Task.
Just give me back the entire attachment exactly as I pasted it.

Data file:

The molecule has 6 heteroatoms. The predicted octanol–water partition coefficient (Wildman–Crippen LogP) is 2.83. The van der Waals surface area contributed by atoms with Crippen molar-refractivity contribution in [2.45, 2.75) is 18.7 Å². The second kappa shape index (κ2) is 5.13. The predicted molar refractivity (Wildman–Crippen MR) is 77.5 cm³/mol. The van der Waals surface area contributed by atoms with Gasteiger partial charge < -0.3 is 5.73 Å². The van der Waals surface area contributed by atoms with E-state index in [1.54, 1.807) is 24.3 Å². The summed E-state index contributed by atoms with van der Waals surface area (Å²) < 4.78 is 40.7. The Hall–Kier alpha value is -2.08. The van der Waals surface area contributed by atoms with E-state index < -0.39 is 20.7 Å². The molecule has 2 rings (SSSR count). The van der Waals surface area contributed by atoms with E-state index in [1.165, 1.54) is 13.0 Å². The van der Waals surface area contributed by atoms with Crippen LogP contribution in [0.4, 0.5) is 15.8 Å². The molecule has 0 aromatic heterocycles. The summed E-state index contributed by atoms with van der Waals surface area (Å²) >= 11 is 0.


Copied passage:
The molecule has 6 heteroatoms. The predicted octanol–water partition coefficient (Wildman–Crippen LogP) is 2.83. The van der Waals surface area contributed by atoms with Crippen molar-refractivity contribution in [2.45, 2.75) is 18.7 Å². The second kappa shape index (κ2) is 5.13. The predicted molar refractivity (Wildman–Crippen MR) is 77.5 cm³/mol. The van der Waals surface area contributed by atoms with Gasteiger partial charge < -0.3 is 5.73 Å². The van der Waals surface area contributed by atoms with E-state index in [1.54, 1.807) is 24.3 Å². The summed E-state index contributed by atoms with van der Waals surface area (Å²) < 4.78 is 40.7. The Hall–Kier alpha value is -2.08. The van der Waals surface area contributed by atoms with E-state index < -0.39 is 20.7 Å². The molecule has 2 rings (SSSR count). The van der Waals surface area contributed by atoms with E-state index in [1.165, 1.54) is 13.0 Å². The van der Waals surface area contributed by atoms with Crippen LogP contribution in [0.4, 0.5) is 15.8 Å². The molecule has 0 aromatic heterocycles. The summed E-state index contributed by atoms with van der Waals surface area (Å²) >= 11 is 0.